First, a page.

HUD’s own policies disprove the Department’s political leadership’s claims surrounding so-called “excess” reserves.  As you know, HUD intends to implement the offset based on PHA year-end financial statements dating from June 2010 to March 2011.  During the time period reflected by these statements, PHAs were assessed under the PHAS II rule, which defined optimal reserve levels as up to the equivalent of 11 to 15 months of expenses, depending on agency size.   Under the PHAS II rule, the Department imposed a penalty on PHAs with reserve balances below the optimal range. And while a small scoring penalty was imposed on agencies with reserves above the optimal range, there has been absolutely no statutory, regulatory, or administrative limitation on the amount of reserves that PHAs may accumulate since the Department issued PIH Notice 1995-7, over sixteen years ago, in order to administratively remove the maximum allowable operating reserve level.

    Using the 2008-2009 FDS data provided by the Department, NAHRO estimates that only approximately $364 million in reserves nationwide exceeded the optimal thresholds defined by HUD for the point in time the data reflects.  Furthermore, of this amount, $161 million was held by agencies with fewer than 250 units of public housing.  This distinction is important, because QHWRA provided small PHAs with total interoperability and fungibility between Operating and Capital Funds, giving these agencies the ability to save up over time in order to accumulate sufficient reserves to complete important capital projects like roof replacements and new boilers.  For these small agencies, the Department is well aware that reserves represent much more than a backstop that would allow agencies “to continue to effectively manage and operate their public housing properties if ever there were a rainy day.” Indeed, for small agencies, the offset proposal is perhaps the ultimate “rainy day”: a perfect storm of irresponsible public policy that threatens to forever wash away small agencies’ ability to physically maintain their public housing units as safe, decent, and affordable housing for low-income families...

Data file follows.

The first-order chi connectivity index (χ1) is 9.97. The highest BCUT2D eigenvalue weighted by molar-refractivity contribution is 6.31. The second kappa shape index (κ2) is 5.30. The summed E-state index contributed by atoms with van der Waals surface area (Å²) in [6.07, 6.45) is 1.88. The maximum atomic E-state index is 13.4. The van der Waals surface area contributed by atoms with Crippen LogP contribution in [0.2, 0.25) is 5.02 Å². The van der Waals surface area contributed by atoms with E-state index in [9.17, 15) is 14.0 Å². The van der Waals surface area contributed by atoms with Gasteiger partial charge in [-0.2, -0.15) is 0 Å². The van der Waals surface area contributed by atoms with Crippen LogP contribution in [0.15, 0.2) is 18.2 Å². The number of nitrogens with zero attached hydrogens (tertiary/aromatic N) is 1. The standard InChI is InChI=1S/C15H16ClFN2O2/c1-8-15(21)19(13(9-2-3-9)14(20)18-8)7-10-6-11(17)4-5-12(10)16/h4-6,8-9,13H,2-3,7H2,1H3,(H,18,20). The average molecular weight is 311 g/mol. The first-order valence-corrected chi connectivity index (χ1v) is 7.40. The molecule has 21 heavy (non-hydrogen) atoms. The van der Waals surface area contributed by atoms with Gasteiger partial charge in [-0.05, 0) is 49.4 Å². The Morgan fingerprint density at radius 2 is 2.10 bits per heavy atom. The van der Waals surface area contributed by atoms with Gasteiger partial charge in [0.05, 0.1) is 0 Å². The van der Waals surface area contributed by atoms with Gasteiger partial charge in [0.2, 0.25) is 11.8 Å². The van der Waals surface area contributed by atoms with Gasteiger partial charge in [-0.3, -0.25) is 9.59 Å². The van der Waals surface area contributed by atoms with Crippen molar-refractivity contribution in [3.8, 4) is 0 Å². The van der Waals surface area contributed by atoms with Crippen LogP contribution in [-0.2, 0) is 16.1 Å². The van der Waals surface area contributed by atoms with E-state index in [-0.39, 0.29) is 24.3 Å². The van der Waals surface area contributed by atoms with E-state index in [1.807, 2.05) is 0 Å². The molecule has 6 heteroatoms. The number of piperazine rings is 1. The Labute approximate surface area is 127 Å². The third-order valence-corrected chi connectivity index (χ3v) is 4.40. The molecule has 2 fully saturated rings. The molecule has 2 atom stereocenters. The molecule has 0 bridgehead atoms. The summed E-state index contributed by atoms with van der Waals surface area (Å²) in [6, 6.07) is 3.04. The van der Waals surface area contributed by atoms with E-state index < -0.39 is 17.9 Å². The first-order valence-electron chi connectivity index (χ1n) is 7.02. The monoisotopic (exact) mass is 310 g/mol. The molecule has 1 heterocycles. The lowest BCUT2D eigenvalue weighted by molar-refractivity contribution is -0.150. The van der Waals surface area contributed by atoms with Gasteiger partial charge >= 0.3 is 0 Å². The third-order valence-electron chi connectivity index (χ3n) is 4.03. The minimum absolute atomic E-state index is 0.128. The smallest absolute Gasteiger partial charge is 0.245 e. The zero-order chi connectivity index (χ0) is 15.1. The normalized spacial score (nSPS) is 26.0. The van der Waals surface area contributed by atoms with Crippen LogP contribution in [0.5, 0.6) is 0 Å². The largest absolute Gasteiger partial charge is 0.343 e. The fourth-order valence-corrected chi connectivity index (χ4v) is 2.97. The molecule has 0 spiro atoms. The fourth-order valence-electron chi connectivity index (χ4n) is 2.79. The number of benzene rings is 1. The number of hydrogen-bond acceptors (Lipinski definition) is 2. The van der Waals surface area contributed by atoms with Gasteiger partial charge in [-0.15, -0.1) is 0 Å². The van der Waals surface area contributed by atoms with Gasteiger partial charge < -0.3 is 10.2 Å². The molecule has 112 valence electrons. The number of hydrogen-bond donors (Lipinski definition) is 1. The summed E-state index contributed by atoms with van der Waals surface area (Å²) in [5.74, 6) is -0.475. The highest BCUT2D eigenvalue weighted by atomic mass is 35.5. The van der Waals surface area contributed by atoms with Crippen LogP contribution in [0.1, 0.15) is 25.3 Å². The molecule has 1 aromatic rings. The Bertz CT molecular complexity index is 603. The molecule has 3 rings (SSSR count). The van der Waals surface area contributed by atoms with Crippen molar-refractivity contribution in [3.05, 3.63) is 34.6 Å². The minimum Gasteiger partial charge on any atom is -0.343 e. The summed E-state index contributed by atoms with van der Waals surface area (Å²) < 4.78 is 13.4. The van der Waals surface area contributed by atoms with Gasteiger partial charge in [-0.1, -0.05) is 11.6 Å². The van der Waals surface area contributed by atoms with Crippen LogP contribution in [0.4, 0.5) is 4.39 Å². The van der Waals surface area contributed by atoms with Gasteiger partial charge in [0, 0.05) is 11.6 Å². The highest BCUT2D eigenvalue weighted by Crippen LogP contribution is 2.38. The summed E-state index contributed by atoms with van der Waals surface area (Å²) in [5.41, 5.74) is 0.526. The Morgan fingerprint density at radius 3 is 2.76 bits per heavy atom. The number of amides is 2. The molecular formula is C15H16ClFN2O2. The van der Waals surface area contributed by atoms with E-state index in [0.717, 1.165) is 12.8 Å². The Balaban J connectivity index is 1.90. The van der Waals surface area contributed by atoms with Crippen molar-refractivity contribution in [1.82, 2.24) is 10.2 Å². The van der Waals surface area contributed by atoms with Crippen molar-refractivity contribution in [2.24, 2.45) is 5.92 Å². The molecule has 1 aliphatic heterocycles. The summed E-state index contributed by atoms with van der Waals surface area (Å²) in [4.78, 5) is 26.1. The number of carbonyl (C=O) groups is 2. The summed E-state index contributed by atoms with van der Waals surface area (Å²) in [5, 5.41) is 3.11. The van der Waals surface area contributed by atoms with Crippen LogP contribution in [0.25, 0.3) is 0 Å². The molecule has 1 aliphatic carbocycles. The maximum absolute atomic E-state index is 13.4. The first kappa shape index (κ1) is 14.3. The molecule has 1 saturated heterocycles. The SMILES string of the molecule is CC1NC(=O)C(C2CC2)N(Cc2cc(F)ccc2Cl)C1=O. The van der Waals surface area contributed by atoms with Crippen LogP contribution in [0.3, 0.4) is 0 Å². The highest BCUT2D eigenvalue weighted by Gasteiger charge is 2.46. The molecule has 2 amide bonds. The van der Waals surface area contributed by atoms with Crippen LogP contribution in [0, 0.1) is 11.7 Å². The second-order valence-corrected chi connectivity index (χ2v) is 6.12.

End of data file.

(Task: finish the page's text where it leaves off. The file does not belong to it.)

On February 22, the Assistant Secretary transmitted a letter to every PHA executive director in the country warning them of the “potentially dire consequences” of spending down reserve balances.  Despite the fact that no new rulemaking was undertaken or notice issued, the letter contradicted longstanding regulatory and administrative policy by stating that “Operating Reserve balances may only be used for Operating Fund purposes and cannot be used for capital or modernization activity as defined within the United States Housing Act of 1937.”  The letter emphasized that “there is a strong possibility that the reserve estimate used to determine a PHA’s potential offset could be based on prior year financial statements,” a reminder clearly intended to produce a chilling effect on PHAs’ reserve expenditures.